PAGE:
Large Earthquake Strikes Central Italy, Killing Several People
OME — Strong earthquakes struck central Italy early Wednesday, killing several people, trapping many others under debris and setting off tremors that awakened sleeping residents in Rome nearly 100 miles away.
The first, 6.2-magnitude earthquake struck at 3:36 a.m. near the town of Accumoli, in the province of Rieti.
The mayor of Accumoli, Stefano Petrucci, reported that six people had been killed there. And at least two people were reported to have been killed in Pescara del Tronto in the province of Ascoli Piceno, according to the authorities.
Severe damage was reported in Amatrice, where Mayor Sergio Pirozzi said, “Half the town no longer exists.”
He added that Amatrice had been cut off because of damage to roads and a bridge, and appealed during a live television broadcast for assistance.
“There are people stuck in the rubble,” he said, calling on emergency services to help clear roads.
“Houses are no longer there,” he added, suggesting that victims had been buried in the debris.
The paths of destruction led to other places, including the Tyrrhenian coast. A witness in Sperlonga, a popular seaside town in Lazio, said that the historic city center had been seriously damaged, and news channels showed photos of crumbled buildings and rubble-covered cars.
The earthquake was felt from Rome to Bologna, in Emilia Romagna, in a broad area pockmarked with dozens of small towns, and Italian officials said it was difficult to gauge the number of casualties or the damage as the ground kept trembling through the night.
Fabrizio Curcio, the director of Italy’s Civil Protection Department, said that the earthquake had been severe and that national emergency procedures had been activated.
On social media, there were many reports of friends or relatives being buried or trapped under rubble. But local people said ambulances and rescue teams were having difficulty getting to the mountainous area, where most towns are reachable only along winding country roads.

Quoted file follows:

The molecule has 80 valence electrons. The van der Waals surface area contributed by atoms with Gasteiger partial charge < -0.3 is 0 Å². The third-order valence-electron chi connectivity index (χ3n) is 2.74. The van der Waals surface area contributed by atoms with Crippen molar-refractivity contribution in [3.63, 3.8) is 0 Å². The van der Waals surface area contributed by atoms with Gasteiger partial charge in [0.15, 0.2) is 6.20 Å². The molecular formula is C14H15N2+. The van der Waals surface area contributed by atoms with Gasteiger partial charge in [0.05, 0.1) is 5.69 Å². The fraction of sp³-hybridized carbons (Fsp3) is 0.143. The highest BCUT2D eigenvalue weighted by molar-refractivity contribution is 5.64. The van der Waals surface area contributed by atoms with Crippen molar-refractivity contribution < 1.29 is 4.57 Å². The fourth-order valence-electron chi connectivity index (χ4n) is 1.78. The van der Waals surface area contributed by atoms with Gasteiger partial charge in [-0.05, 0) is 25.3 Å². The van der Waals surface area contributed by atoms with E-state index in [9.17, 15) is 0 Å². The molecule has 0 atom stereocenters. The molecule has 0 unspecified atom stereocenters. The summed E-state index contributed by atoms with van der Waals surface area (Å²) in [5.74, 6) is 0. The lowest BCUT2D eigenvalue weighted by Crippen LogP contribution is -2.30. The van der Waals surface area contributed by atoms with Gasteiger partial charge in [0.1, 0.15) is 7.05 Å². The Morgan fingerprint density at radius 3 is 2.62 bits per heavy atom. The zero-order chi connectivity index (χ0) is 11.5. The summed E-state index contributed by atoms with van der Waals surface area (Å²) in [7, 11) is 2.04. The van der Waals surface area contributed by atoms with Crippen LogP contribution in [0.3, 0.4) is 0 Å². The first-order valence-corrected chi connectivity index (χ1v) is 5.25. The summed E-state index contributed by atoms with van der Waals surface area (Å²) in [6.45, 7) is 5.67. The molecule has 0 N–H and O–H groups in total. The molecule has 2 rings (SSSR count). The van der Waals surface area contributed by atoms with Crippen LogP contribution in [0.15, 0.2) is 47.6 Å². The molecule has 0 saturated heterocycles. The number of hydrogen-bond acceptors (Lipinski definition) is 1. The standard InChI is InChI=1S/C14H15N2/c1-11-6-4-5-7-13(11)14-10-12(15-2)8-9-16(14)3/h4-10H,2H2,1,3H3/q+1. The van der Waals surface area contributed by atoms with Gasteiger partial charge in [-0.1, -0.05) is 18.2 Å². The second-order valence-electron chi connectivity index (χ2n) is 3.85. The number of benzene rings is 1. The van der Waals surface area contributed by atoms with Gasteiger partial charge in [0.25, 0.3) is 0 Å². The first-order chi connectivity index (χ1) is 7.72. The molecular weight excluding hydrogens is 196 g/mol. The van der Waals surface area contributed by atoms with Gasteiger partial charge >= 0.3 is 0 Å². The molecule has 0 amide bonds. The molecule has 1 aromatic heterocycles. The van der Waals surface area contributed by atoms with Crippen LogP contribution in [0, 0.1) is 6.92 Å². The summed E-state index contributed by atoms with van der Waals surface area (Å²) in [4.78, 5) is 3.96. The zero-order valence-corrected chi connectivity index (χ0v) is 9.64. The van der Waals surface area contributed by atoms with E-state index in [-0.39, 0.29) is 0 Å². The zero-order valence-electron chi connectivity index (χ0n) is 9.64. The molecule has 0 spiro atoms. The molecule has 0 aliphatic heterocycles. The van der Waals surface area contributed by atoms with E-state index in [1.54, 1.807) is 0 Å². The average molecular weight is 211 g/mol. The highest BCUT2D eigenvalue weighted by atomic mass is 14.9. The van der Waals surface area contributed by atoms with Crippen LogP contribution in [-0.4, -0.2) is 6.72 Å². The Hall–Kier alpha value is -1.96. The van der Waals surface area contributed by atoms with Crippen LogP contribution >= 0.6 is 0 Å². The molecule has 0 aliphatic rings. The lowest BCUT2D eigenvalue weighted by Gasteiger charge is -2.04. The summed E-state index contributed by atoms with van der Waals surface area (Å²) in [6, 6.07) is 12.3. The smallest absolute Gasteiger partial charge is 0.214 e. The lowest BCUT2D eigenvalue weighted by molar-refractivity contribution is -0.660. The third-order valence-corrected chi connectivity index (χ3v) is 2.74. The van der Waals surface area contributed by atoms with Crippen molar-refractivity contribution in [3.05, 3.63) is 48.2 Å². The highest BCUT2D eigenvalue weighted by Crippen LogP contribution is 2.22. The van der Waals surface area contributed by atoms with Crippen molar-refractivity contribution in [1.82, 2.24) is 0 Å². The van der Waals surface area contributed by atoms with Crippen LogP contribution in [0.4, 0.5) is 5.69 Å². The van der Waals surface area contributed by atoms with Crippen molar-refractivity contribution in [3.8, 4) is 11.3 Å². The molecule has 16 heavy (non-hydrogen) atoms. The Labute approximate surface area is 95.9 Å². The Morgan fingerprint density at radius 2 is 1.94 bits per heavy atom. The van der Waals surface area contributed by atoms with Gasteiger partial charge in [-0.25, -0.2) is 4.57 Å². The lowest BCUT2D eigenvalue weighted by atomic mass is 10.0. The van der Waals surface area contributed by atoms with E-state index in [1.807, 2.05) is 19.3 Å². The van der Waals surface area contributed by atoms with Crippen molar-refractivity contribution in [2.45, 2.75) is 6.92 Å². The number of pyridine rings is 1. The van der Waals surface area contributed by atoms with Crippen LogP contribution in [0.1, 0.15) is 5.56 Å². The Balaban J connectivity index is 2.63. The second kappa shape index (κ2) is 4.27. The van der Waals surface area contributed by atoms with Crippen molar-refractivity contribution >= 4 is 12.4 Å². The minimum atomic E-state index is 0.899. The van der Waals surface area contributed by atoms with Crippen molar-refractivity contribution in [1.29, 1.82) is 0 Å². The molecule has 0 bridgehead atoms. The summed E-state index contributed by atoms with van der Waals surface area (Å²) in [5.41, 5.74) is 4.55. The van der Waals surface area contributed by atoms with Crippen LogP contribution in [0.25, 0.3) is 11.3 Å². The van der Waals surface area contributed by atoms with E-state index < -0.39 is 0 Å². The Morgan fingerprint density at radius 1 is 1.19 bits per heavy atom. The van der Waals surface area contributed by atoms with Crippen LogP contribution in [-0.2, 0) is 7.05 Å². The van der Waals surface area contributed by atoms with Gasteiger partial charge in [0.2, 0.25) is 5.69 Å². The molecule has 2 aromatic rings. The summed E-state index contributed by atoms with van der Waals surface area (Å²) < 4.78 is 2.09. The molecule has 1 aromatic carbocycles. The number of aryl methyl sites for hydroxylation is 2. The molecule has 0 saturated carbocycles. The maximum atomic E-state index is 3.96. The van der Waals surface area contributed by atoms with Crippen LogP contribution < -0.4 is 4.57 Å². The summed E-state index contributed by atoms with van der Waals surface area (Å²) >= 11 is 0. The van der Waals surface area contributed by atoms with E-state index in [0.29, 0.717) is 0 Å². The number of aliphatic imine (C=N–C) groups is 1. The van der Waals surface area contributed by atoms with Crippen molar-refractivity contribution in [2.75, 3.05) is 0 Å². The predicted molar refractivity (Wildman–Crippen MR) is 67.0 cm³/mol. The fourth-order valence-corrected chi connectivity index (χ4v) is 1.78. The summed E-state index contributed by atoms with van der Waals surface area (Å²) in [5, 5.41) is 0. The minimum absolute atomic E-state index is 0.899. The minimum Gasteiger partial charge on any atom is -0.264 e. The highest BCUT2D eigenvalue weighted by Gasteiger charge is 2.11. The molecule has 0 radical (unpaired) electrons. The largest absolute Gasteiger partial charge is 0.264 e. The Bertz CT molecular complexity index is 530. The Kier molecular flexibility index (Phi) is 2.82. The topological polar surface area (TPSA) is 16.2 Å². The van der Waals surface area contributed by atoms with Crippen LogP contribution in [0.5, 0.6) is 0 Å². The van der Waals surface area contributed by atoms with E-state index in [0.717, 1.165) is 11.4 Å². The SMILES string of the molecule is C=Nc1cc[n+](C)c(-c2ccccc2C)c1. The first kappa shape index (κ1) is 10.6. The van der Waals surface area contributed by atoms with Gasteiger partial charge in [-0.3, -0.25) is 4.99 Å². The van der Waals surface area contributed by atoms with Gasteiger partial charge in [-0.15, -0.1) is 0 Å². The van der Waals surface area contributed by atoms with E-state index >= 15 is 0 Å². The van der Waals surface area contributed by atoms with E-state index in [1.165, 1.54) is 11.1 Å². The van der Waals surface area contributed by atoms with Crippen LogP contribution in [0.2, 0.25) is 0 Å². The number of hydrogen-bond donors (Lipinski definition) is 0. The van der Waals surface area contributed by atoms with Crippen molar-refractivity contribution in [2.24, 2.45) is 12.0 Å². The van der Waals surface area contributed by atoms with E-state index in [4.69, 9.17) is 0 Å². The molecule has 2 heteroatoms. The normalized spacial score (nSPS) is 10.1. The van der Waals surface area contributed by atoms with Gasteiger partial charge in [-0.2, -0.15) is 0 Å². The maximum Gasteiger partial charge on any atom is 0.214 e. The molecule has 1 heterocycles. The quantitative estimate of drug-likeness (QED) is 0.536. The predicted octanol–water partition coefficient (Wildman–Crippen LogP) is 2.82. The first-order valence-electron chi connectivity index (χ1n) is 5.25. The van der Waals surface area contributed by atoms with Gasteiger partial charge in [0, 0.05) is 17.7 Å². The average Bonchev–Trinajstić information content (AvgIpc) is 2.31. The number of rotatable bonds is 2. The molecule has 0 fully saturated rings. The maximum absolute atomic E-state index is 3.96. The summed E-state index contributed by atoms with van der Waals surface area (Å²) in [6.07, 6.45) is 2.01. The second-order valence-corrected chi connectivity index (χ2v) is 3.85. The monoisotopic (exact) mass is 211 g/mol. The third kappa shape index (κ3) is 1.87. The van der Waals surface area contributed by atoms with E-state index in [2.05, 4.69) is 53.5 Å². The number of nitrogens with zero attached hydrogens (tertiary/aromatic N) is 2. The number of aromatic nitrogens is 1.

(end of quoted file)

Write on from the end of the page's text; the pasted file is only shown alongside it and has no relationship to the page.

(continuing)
In Norcia, dozens of residents wrapped in blankets greeted the dawn in the town’s main square. “Much of our patrimony is damaged, but there are no victims,” Mayor Nicola Alemanno told RaiNews24. “That is the good news.”
The National Institute of Geophysics and Volcanology reported that there had been nearly a dozen other earthquakes in the affected area over the course of about two hours.
None was as strong as the 6.2 quake.
Katherine Selby, who is from Nottingham, England, was vacationing with her family in Campagnano di Roma, just outside Rome, when the wardrobe doors began “shaking like crazy,” she wrote on Twitter.
It was frightening because it was unclear what was going on, she said, adding that she was anxiously waiting for the next aftershock.
She said there was no damage.
The United States Geological Survey said the population in the region lived in structures that were a “mix of vulnerable and earthquake-resistant construction.”
In 2009, a devastating earthquake in the Abruzzo region of central Italy killed more than 300 people and left about 65,000 homeless.